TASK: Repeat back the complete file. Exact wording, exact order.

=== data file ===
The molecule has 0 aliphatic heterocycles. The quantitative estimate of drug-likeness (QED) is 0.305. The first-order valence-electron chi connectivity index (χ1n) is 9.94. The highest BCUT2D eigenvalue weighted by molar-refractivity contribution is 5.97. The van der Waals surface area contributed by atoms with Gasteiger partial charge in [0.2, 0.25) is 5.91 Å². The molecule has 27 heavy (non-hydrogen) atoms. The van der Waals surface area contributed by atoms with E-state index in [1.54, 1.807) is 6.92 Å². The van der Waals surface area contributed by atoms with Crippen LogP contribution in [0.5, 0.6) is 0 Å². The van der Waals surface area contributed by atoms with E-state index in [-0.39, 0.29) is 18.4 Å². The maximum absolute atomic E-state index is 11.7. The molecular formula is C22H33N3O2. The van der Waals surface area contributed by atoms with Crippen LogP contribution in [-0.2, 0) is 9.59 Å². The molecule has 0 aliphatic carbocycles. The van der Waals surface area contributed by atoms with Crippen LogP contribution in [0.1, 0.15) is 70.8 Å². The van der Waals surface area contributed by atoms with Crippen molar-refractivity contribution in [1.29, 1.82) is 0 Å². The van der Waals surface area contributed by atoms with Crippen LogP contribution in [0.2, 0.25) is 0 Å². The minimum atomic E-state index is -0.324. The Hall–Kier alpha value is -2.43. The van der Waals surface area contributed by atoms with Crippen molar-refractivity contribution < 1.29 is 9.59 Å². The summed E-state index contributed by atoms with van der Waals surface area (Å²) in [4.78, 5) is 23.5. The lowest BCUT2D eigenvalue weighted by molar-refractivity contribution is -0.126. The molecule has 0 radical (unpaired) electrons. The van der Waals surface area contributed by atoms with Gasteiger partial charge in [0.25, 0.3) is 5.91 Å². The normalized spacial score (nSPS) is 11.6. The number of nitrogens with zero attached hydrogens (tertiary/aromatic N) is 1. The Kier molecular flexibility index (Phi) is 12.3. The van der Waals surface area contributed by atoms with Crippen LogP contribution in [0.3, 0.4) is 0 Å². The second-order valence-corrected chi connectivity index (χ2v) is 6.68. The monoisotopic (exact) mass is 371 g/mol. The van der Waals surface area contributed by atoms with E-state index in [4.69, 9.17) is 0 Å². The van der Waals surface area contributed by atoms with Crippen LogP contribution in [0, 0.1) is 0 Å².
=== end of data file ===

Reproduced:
The molecule has 0 aliphatic heterocycles. The quantitative estimate of drug-likeness (QED) is 0.305. The first-order valence-electron chi connectivity index (χ1n) is 9.94. The highest BCUT2D eigenvalue weighted by molar-refractivity contribution is 5.97. The van der Waals surface area contributed by atoms with Gasteiger partial charge in [0.2, 0.25) is 5.91 Å². The molecule has 27 heavy (non-hydrogen) atoms. The van der Waals surface area contributed by atoms with E-state index in [1.54, 1.807) is 6.92 Å². The van der Waals surface area contributed by atoms with Crippen LogP contribution in [0.5, 0.6) is 0 Å². The van der Waals surface area contributed by atoms with E-state index in [-0.39, 0.29) is 18.4 Å². The maximum absolute atomic E-state index is 11.7. The molecular formula is C22H33N3O2. The van der Waals surface area contributed by atoms with Crippen LogP contribution in [-0.2, 0) is 9.59 Å². The molecule has 0 aliphatic carbocycles. The van der Waals surface area contributed by atoms with Crippen LogP contribution in [0.1, 0.15) is 70.8 Å². The van der Waals surface area contributed by atoms with Crippen molar-refractivity contribution in [1.29, 1.82) is 0 Å². The van der Waals surface area contributed by atoms with Crippen LogP contribution in [0.2, 0.25) is 0 Å². The minimum atomic E-state index is -0.324. The Hall–Kier alpha value is -2.43. The van der Waals surface area contributed by atoms with Crippen molar-refractivity contribution < 1.29 is 9.59 Å². The summed E-state index contributed by atoms with van der Waals surface area (Å²) in [4.78, 5) is 23.5. The lowest BCUT2D eigenvalue weighted by molar-refractivity contribution is -0.126. The molecule has 0 radical (unpaired) electrons. The van der Waals surface area contributed by atoms with Gasteiger partial charge in [0.25, 0.3) is 5.91 Å². The normalized spacial score (nSPS) is 11.6. The number of nitrogens with zero attached hydrogens (tertiary/aromatic N) is 1. The Kier molecular flexibility index (Phi) is 12.3. The van der Waals surface area contributed by atoms with Crippen LogP contribution in [0.3, 0.4) is 0 Å². The second-order valence-corrected chi connectivity index (χ2v) is 6.68. The monoisotopic (exact) mass is 371 g/mol. The van der Waals surface area contributed by atoms with E-state index in [4.69, 9.17) is 0 Å². The van der Waals surface area contributed by atoms with Crippen LogP contribution in [0, 0.1) is 0 Å².